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Finding Normalcy in the Upper School

Brandon Neblett
On an early November morning, a walk through the Upper School provided a glimpse of Glenelg Country School teaching at its best. In one classroom, Joan Weber led sophomores through the Fender Method of analyzing Renaissance art. In another, Heather Vavalle explored the mysteries of corresponding angles in congruent triangles, while, in his classroom, Memi Pluznik discussed the elements of nature photography. Simultaneously, Walter Mattson pushed students to unpack the truths and ironies of a poem from early American history, while on another end of the building, Scott Proffitt encouraged students to unpack the grammar and stylistic conventions of an Augustan Rome poem. In each classroom, students and teachers collaborated in the interest of discovery and expression. All in a day’s work in the Upper School. 

Yet, while very typical of an Upper School schedule, there was something very different about what was happening in each classroom. There were only several students present. Each teacher was manipulating several screens in various ways to teach the students in the room and a larger group of students who were on a screen, students engaging in class from home. On this first day of our full hybrid platform, learning was happening as usual—with students and teachers working together—and as it never had before. While students and teachers remain at the heart of each classroom experience, screens, styluses, speakers, and cameras play an essential role in making that experience happen. Technology has transformed the Upper School classroom.

Planning for the Fall
Every day last summer in the Upper School, MaryEllen Prantl, dean of students, Greg Koffel, director of studies, and I worked through the many layers of how to conduct classes in the academic year ahead. In preparing for both a fully digital program and a hybrid program, we sought to combine what we all learned from the spring’s foray into digital learning with a longer-term perspective on what would serve our students best. We sought to retain the long-established Upper School ethos that combines balance, excellence, and humanity with new academic technology and a new schedule that would allow teachers and students maximum flexibility. Most of all, because we knew that the year ahead would be unpredictable, we had to have an approach that worked well in multiple scenarios. 

We developed three fundamental principles. First was a consistent schedule. Given the lack of stability and consistency in other areas of life under COVID, the academic year would go much more smoothly if everyone knew what classes were happening each day, for how long, and in what order. The weekly schedule would remain the same every week regardless of school happening on campus, at home, or in some combination of the two.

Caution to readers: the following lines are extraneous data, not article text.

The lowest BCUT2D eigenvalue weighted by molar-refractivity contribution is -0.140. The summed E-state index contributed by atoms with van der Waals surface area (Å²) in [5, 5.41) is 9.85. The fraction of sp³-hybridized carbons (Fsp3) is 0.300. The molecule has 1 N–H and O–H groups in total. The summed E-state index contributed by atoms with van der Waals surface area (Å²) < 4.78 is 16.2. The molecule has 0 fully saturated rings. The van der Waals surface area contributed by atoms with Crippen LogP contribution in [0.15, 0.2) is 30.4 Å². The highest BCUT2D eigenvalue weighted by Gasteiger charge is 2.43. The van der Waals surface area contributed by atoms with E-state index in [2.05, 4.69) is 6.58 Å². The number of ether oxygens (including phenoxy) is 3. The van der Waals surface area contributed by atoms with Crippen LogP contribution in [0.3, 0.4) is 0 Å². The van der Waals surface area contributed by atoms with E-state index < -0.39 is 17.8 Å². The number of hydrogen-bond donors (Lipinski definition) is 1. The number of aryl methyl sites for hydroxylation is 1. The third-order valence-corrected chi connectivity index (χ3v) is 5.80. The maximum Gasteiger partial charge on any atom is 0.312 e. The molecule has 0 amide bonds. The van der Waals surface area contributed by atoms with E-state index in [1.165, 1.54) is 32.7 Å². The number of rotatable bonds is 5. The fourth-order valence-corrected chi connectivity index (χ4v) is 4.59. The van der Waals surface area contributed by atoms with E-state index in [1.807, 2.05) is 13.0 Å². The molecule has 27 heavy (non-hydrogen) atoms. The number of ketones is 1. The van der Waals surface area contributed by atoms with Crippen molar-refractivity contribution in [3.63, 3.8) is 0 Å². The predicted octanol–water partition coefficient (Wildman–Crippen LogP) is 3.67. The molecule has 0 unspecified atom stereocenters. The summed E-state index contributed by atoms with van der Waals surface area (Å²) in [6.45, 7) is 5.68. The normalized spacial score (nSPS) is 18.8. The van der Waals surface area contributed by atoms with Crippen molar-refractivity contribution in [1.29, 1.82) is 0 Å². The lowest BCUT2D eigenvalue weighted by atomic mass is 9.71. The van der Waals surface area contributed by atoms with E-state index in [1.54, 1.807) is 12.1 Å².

The second was block periods. We knew that the shift to having students at home and on campus in the same class would create the need for more time in an academic period. Accommodating the inevitable communication challenges and technology glitches required longer chunks of time if each class would be productive and engaging. We landed on 75-minute periods—approximately 55% longer than periods in previous years—to ensure high engagement and deep learning 

The final principle was health. We knew that consistently teaching through screens would mean mental and physical fatigue for students and teachers by the end of most days, especially those in utilizing our digital option. Meeting standard expectations about content coverage, skills development, and the full scope of classroom activities under this kind of fatigue would render our academic program unsustainable, so we made several critical adjustments to preserve energy, limit after school screen time, and embrace sleep. Most important were later start times, non-academic Wednesdays, specific limits on the length and frequency of homework assignments, and shortened assessments and evaluations. 

Looking Ahead
Currently, about a third of Upper School students engage with the school in a wholly digital mode. The remaining students attend school two days per week on campus and two days per week from home in an alternating arrangement. All students attend school from home on Wednesdays, a day reserved for advisory, enrichment, Forum, and Office Hours. 

The vast majority of the on-campus students with whom I’ve spoken are delighted to be back after months of learning from home. The same is true of teachers. The refrain echoing through the Gould Building is, “It’s so great to have the kids back!” Being together in person, even if only in part, reaffirms our sense of community, togetherness, and fellowship in something special. I have never appreciated what it means to be at Glenelg Country School as I have in these first days of our hybrid platform. 

We will continue hybrid learning as long as we can. Increasingly, the experts point to a significant resurgence of infections this winter, so we know that we may all have to transition back to a fully digital experience for weeks or even months in this new year. While disappointing if it happens, we will adjust as we have to, embracing yet another pivot for teaching and learning under COVID-19. Whenever we return to campus, I eagerly anticipate another stroll through the hallways, and I can feel that spirit of the dragon all around me once more.

Editor's Note: The Upper School has continued to progress with students returning to in-person learning four days per week in February.
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An independent school serving students from age 2 through grade 12 in Howard County, Maryland.